All lost you think? Not so. I would let the lack of an oil seal stop me. So I rooted around my spares box for anything that would fit. I stopped when I spied the little rubber piece for the rear brake cylinder that seals to the walls of the chamber. This piece looks like this in cross section: \____/ So I cut off the shoulders to make it a round disk with my Swiss Army Knife. And cut an appropriate sized hole in the middle to seal against the diaphragm shaft. All went back together, including recrimping that washer in. I bolted the fuel pump on, reattached the fuel lines and reprimed the pump by sucking on fuel line. (I had to. And I paid for this sin by sucking some gas). I manually pumped the pump and saw fuel leaking out the pumps output line. Sigh. I retried a few times and then noticed that the fuel line was not going in straight. I had cross threaded the bugger. So out comes the fuel pump again. I try to reestablish the original threads, but have no luck. Then I put on my thinking cap for the second time that day. It's leaking because the pipe isn't seating firmly at the end of the output chamber. So I dug out a rubber grommet (a rubber donut with a circumferential groove) and cut it in half along the groove. This went in the chamber first, then the pipe. I cross threaded it it and installed the fuel pump. Sure enough it held the gas in. I finished the reassembly, started the Rover up and went on my merry way.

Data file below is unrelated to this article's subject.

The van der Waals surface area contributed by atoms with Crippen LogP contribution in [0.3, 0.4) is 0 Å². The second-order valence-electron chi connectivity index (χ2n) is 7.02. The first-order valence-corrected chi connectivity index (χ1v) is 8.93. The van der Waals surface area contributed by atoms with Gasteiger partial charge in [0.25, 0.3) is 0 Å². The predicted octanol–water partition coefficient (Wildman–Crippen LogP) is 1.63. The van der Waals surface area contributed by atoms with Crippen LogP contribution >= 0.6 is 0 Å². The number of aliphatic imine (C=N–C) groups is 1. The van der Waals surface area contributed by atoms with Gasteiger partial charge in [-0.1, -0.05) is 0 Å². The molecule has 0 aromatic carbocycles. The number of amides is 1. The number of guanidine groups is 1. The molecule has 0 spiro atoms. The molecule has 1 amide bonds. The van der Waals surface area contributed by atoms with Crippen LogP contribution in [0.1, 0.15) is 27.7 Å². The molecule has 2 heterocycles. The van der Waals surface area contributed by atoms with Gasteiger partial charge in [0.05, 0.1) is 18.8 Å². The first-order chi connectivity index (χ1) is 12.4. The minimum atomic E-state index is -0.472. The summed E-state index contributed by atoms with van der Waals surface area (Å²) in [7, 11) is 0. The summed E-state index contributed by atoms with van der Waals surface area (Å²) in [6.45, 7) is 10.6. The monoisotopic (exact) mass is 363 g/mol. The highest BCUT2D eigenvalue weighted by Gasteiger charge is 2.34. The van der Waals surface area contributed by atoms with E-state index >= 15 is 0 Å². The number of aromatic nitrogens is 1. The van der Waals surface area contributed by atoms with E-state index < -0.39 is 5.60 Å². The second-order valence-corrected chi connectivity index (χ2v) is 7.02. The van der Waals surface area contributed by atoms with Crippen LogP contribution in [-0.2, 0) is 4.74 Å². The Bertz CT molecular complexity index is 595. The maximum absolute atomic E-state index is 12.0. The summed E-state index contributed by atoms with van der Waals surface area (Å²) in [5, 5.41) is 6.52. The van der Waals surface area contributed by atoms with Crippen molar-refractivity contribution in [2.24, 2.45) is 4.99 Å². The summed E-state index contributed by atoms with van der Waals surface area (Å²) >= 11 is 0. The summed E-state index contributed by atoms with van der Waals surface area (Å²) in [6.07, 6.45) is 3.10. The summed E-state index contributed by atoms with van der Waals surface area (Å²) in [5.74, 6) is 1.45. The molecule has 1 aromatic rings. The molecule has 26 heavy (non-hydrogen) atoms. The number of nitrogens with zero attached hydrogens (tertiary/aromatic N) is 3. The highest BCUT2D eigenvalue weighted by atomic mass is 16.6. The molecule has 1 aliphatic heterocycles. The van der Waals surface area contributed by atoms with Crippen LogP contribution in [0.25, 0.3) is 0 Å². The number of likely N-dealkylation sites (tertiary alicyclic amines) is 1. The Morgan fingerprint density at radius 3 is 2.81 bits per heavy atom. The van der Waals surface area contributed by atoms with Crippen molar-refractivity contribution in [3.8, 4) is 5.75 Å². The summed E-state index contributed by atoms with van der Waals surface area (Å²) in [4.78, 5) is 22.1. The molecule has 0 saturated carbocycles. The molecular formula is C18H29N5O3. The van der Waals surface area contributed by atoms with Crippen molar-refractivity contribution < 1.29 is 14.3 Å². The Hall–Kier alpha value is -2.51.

And the best part is that this "fix" has held up for the last 700 miles.

Benjamin Smith, Science Applications Int'l Corp., Naval Air Warfare Center, Weapons Division, China Lake, 1972 Land Rover Series III 88

Reprinted from the Ottawa Valley Land Rovers newsletter, April 1995
Copyright Dixon Kenner, 1995-2011. Last modified December 1, 2010.
Comments? Send mail to Dixon Kenner or Benjamin Smith
Site Designed and Created by Bill Maloney
Russ Wison
Russ Dushin
Tom Tollefson
Steve Denis
Don Watson
Fixing It
Ted Rose's Buns
Andy Grafton